After receiving her bachelor’s degree, Terri went on to earn a Master of Social Work degree at the University of Utah and then a doctorate in social work at Capella University. She has now been working as an adjunct professor in behavioral science at UVU for four years.

Master of Social Work
bachelor’s degree
associate degree
Terri teaching

Charlie Jensen

Charlie Jensen came to UVU with his sights set on Nashville, Tennessee. As a talented singer and songwriter from Layton, Utah, his original plan was to attend UVU and obtain an associate degree in business. From there, he would move to Nashville to turn his passion of songwriting into a career. This plan quickly changed once he had a look into the commercial music program at UVU.

“After taking a few music production classes and listening to the experiences of other students in the program, I realized I had so much more to learn,” Charlie says. “I knew I needed to get a bachelor’s degree to do that, and I met with my advisor to make the change. The whole process was really easy. It took about five minutes, and I was suddenly on track for a bachelor’s.”

Soon after earning his associate degree in business management, Charlie auditioned for UVU’s commercial music program and was not only accepted but also offered a scholarship. Being able to make the easy transition from an associate degree to a bachelor’s degree allowed Charlie to continue honing his music skills without worrying about moving or transferring schools. He was able to stay in the community he had spent two years building for himself and use his time and energy to focus on furthering his education.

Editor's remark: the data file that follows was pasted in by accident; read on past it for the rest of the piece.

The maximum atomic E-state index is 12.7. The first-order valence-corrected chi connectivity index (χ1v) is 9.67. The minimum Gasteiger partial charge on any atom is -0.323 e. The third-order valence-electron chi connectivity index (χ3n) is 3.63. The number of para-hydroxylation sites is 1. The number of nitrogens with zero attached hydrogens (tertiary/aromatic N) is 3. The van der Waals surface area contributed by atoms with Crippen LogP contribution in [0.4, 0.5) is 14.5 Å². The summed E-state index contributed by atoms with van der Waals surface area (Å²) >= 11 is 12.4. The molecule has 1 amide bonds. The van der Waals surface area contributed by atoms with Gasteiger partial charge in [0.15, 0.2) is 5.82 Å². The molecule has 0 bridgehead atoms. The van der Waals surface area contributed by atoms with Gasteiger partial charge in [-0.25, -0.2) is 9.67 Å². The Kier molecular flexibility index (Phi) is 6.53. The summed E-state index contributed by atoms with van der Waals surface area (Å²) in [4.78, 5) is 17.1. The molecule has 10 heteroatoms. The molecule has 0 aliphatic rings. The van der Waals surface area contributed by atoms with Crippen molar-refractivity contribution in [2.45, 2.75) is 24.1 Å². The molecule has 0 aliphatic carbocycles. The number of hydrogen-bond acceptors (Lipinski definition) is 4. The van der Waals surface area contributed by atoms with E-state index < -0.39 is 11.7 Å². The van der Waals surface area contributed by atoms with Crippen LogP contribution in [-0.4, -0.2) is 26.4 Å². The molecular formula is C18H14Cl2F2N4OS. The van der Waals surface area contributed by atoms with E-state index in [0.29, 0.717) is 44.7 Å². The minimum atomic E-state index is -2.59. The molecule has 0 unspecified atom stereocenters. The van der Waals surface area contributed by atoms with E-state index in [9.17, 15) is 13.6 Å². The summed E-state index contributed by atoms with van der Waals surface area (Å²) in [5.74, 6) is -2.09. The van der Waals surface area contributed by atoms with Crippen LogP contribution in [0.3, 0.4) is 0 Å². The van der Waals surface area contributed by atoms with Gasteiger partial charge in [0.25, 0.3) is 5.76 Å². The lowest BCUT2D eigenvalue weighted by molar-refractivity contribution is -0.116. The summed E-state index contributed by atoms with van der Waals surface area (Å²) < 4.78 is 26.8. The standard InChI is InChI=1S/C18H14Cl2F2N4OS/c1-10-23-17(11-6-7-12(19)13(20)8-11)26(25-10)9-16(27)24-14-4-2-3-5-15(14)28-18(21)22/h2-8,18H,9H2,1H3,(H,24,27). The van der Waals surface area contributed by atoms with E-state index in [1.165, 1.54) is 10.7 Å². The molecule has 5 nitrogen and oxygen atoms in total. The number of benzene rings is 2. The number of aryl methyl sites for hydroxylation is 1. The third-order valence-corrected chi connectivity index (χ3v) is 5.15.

Charlie in concert
associate degree in
business management

While Charlie has attended UVU only, he says it wasn’t where he originally planned to get an education. When he wasn’t accepted to his first-choice school, he looked to UVU as a place to land. UVU’s open enrollment allowed him to pursue his education when other institutions might not have.


“After taking a few music production classes and listening to the experiences of other students in the program, I realized I had so much more to learn.”


“I’m so glad UVU is open enrollment and that I didn’t get accepted to the other school,” Charlie says. “The culture and educational quality at UVU is everything I was looking for. Not only does UVU provide a phenomenal learning environment, but the open enrollment here allows anyone a second chance to achieve excellence in college.”

Achieving excellence is exactly what Charlie is doing. With two years left in his degree, Charlie’s passions and abilities have been magnified by the faculty and fellow students around him. He is excelling in his courses and looks forward to completing his bachelor’s degree and pursuing his dream of songwriting.